Staff and students at Concordia University Chicago in River Forest file inside the university's chapel to listen to university President Russell Dawn address concerns of racism and discrimination on campus. | F. Amanda Tugade/Wednesday Journal

More than a week after Concordia University Chicago students lodged a protest and demanded an overhaul of diversity and inclusion efforts, university President Russell Dawn emailed staff and students late last week, outlining the university’s next steps to “take action together.” 

In an April 22 email, Dawn informed staff and students about the university’s five-point plan to continue the conversations on Concordia’s campus culture, with some initiatives taking place immediately.  

This week, the Student Government Association looks to release a survey to students to gather feedback and ideas for future action steps. University Provost Erik Ankerberg and Dean of Students Kathy Gebhardt will also be meeting with leaders of six primary student organizations: Black Student Union, Latino Student Union, Spiritual Life, Student-Athlete Advisory Committee, Campus Activities Board and the Student Government Association, Dawn wrote.

Other efforts include offering regular events and roundtable discussions starting next fall where students can talk with administrators and student leaders. The university will also partner with the Lutheran Church-Missouri Synod (LCMS) and its Northern Illinois District to host a workshop that offers “a Biblical understanding of civility in a diverse community,” Dawn noted in the email. 

A few dozen Concordia students held a peaceful protest on campus April 12 and voiced concerns over their perception of the university’s unwelcoming environment toward students of color, as well as those who are part of the LGBTQ+ community or practice other religious faiths separate from LCMS. The protest – which took place on the same day and just prior to the university-led town hall meeting where Dawn addressed students’ concerns – ensued after a Concordia professor was banned from campus.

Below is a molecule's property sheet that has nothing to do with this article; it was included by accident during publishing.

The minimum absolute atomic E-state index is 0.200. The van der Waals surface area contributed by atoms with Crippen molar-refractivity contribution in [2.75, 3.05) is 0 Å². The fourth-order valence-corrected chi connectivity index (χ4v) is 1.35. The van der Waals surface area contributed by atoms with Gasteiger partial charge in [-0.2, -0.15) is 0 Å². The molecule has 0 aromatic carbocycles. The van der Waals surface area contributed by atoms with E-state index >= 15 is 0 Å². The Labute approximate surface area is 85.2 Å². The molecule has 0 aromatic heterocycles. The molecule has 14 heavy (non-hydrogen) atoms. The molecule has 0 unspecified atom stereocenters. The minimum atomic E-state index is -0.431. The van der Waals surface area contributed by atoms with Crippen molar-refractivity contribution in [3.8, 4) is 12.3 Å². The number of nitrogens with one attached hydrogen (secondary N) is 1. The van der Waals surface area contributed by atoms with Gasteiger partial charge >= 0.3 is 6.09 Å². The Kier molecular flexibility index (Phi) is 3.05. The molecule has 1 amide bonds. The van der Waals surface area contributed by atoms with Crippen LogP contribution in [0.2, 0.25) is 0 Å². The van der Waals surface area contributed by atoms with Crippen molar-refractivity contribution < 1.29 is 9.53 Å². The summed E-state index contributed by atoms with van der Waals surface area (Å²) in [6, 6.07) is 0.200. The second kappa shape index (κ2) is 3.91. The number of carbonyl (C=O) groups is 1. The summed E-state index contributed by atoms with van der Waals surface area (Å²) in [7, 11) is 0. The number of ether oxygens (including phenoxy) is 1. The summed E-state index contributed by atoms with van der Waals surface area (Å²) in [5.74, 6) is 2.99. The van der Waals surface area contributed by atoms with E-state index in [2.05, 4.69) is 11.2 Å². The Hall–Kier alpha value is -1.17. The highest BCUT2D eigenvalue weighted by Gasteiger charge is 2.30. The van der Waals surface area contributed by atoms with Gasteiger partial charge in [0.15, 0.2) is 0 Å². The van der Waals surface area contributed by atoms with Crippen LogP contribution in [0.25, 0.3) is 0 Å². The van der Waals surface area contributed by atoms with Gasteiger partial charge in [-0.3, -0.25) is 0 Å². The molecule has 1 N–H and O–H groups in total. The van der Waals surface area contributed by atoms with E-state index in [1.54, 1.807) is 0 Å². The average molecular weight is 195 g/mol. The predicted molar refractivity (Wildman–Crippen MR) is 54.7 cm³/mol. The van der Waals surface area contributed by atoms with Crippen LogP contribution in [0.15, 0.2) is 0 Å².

Paul Stapleton, a visiting English professor, previously told Wednesday Journal that he believed he was banned from campus because he has been outspoken about the racist incidents faculty, staff and students have experienced. Stapleton said he has also been vocal about the major changes Concordia has undergone in recent years, including the layoff of 51 faculty members in 2020 and the gutting of liberal arts and sciences programs such as Women and Gender Studies. 

Stapleton, who claimed university officials failed to tell him why he was barred from being on campus, was arrested April 11 for returning to the school to teach his students in-person.

“The ban seems very arbitrary. I have no clue why I’ve been banned,” Stapleton told the Journal in a previous interview. “No policy has been given to me – nothing. I just got banned, and I have no idea why.” 

The university has declined to comment on the banning of Stapleton, citing the issue as an employment matter governed by confidentiality. Stapleton remains an employee of Concordia but has since been suspended from his position until the end of June.

During the April 12 protest and town hall meeting, students shared stories of racism or bigotry they faced in the classroom with professors or on the athletic fields with their coaches. Others pointed to the recent changes made to the university’s mission statement, dropping the words “diverse” and “women,” which they say reflects the way the university sees them and follows a pattern. Back in 2019, Eric Arno Hiller was removed from Concordia’s Board of Regents, after he made racist and sexist comments online. 

An online petition created by alumni drew thousands of signatures, calling for Hiller to be ousted from his position. 

In the town hall meeting, Dawn publicly addressed students’ concerns, directly replying to some questions. When one student asked Dawn why the university had taken down Black Lives Matter signs, which were initially hung to show support for Black students and bring awareness to police brutality and racial injustices, he answered that the Black Lives Matter organization itself has “specifically anti-Christian roots.” 

The university has yet to look into Dawn’s response on Black Lives Matter, but Concordia spokesperson Eric Matanyi told the Journal in an email that Dawn was unavailable for an interview.

In Dawn’s email, he wrote that the action steps are part of Concordia’s commitment to “mutual respect.”  

“I wish to reiterate that we value each and every member of the university community as a unique creation of God – we care deeply about you and you matter to us. Together, there is much work to be done toward achieving our strategic goal of creating a vibrant and unified community,” Dawn wrote. 

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